Finance Finance News Weak economy but strong jobs growth baffles RBA

Weak economy but strong jobs growth baffles RBA

weak economy vs good employment figures
The RBA hopes the tension between strong jobs growth and weak GDP will be resolved in coming months. Photo: AAP
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Are you struggling to understand what’s going on in the Australian economy?

Don’t worry, you’re in the same boat as some the nation’s most qualified, highly-educated economists holed up in the Reserve Bank’s Martin Place HQ.

While not exactly throwing his hands up in despair at the futility of trying to make uncooperative Australian data fit into neat economic models, deputy governor Guy Debelle remains deeply perplexed by the core conundrum: strong jobs growth and weak economic growth.

“The strength of the labour market is at odds with the slow pace of GDP growth,” Dr Debelle observed in a speech titled, The State of Economy, last week.

It’s a tussle that’s been going on for years and it’s the primary reason the RBA has been stuck at its record low cash rate of 1.5 per cent for a record period on hold. Something has to give, but clearly it hasn’t been the RBA.

The next round in the battle will be played out this week with the release of March labour force data.

February delivered much weaker than expected jobs growth, yet the unemployment rate fell below 5 per cent to an eight-year low.

While largely solid, there were some soggy patches. The fall in unemployment was driven by fewer people looking for work and the surge of full-time jobs in January was largely reversed.

This time around the market is forecasting unemployment nudging back up and around 15,000 new jobs being created in March.

Tensions mounting

Still, the GDP/jobs enigma has Dr Debelle stumped; things are getting tense, both literally and figuratively speaking.

“The two lenses on economic growth provided by the labour market and the GDP data are in stark contrast. A third lens, in the form of business surveys [conditions], sits in between the two,” Dr Debelle said.

“The tension highlighted by these different lenses on economic growth is of crucial importance. Hopefully we will get some resolution of this tension in the coming months with the incoming flow of data.”

All very frustrating for a data-dependent central bank.

Dr Debelle and RBA’s hunch was the labour market’s strength would overpower a listless GDP number.

“Businesses continued to invest through the end of 2018 and have continued to hire into 2019. Why would they do this if growth in economic activity has slowed so much?,” Dr Debelle asked rhetorically.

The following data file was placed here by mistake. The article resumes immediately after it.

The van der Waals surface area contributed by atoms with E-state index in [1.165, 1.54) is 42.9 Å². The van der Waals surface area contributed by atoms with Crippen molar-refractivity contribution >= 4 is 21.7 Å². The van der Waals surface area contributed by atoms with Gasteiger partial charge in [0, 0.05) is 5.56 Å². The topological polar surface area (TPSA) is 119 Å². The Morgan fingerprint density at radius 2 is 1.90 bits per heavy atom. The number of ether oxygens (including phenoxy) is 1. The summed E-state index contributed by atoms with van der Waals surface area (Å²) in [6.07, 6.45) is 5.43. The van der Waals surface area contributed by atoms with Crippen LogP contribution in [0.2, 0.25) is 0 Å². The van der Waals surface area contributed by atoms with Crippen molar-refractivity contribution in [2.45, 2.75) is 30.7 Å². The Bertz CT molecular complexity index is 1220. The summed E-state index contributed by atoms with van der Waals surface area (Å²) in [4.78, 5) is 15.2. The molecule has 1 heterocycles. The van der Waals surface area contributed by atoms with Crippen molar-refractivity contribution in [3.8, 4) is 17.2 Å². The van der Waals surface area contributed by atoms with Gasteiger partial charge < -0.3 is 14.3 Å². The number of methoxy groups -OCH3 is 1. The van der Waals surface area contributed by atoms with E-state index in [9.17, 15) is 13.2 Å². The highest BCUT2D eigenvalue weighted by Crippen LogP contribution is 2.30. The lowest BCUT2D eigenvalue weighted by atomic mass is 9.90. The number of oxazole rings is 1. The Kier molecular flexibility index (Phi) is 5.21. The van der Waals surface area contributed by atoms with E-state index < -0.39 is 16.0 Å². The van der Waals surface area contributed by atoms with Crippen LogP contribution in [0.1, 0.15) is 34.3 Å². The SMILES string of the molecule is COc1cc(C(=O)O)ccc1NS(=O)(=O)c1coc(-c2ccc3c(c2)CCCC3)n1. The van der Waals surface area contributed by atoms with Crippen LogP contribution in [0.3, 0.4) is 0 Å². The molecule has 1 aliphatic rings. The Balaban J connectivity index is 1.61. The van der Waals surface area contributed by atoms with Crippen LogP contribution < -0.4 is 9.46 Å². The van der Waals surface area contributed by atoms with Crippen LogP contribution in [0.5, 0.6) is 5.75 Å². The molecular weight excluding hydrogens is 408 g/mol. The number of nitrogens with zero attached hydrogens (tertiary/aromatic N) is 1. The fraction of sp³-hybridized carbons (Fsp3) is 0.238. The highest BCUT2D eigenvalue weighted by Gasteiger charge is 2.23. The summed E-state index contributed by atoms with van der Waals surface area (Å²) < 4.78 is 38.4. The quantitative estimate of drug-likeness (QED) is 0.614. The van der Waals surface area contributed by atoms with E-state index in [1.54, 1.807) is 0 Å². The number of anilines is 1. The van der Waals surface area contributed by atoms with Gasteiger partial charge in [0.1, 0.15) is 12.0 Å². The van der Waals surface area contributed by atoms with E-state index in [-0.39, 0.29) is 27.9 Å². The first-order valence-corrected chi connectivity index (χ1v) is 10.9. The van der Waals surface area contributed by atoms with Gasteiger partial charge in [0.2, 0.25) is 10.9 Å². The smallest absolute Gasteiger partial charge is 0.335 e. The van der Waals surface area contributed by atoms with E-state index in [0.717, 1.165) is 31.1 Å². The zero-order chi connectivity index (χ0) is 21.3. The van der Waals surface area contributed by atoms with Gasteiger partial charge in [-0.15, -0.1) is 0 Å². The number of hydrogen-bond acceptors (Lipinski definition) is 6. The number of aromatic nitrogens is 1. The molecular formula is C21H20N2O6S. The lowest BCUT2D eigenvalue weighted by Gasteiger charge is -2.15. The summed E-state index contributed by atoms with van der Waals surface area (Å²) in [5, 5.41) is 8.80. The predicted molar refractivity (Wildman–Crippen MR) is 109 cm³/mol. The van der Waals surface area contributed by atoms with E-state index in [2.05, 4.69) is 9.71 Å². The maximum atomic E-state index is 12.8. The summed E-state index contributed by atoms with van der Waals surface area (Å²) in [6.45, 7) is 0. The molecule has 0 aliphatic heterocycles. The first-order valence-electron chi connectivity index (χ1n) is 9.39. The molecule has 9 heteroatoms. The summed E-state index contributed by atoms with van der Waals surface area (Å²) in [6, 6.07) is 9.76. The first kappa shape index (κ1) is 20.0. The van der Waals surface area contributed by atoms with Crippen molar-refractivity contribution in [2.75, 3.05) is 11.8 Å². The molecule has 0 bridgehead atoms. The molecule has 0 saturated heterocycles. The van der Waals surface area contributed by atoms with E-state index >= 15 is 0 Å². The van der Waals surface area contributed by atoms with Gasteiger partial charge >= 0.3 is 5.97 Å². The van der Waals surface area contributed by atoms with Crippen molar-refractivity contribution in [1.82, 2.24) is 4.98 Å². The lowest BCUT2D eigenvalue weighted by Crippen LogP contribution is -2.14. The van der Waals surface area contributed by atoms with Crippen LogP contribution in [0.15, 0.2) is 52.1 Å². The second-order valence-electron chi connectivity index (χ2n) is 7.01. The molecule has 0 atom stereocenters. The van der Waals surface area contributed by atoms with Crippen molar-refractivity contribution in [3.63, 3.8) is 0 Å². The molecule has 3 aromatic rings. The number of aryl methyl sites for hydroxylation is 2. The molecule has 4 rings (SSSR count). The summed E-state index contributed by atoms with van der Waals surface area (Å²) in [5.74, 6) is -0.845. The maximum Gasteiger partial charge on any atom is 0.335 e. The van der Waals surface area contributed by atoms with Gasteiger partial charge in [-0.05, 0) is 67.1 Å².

Wages will pick up, consumption will pick up and all the economic pieces will fit together like a beautiful mosaic.

In that scenario interest rates are heading up, not down as the market is currently betting.

JP Morgan’s Sally Auld said, in general, the “tension” could be resolved in two ways.

“One, by GDP growth rebounding back toward trend and reversing the weakness of the second half of 2018 or two, by the unemployment rate ticking higher and realigning with soft underlying domestic activity,” Ms Auld said.

“We view the second scenario as more likely given our expectation that low wage growth and negative wealth effects stemming from the housing market will continue to constrain household spending.”

JP Morgan’s house view is pretty much in line with the consensus view for March, but with a gradual rise in unemployment continuing in months ahead.

“This is consistent with our view that the RBA is likely to ease in July and August, by which time the unemployment rate is likely to be tracking in the low/mid 5 per cent with GDP growth stuck below trend,” Ms Auld said.

That’s not how the RBA sees it.

During the question and answer session after his speech, Dr Debelle conceded that the RBA could cut rates if necessary, but he still saw decent growth in the economy and declining unemployment ahead.

The three key dates to the RBA resolving the economic versus employment growth “tension” will be next week’s and next month’s jobs data and first-quarter reads on inflation (April 24), wages (May 15) and GDP (June 6).

In other words, don’t expect any action on interest rates before July’s board meeting.

Wall Street back near a record high

Investors were back buying risk by the end of the week, with a solid rise on Wall Street pushing the S&P 500 within 1 per cent of a new record high.

Positive results at the start of another reporting season – particularly from investment bank J.P. Morgan – and rebound in exporting vigour in China saw equities suck money out of the bond market.

US treasury yields rose to three-week highs, which in effect was a bet that the threat of recession was easing.

Over the week the US was up 0.5 per cent, while the ASX rose more than 1 per cent. Futures markets point to a flat start to an Easter-shortened week locally.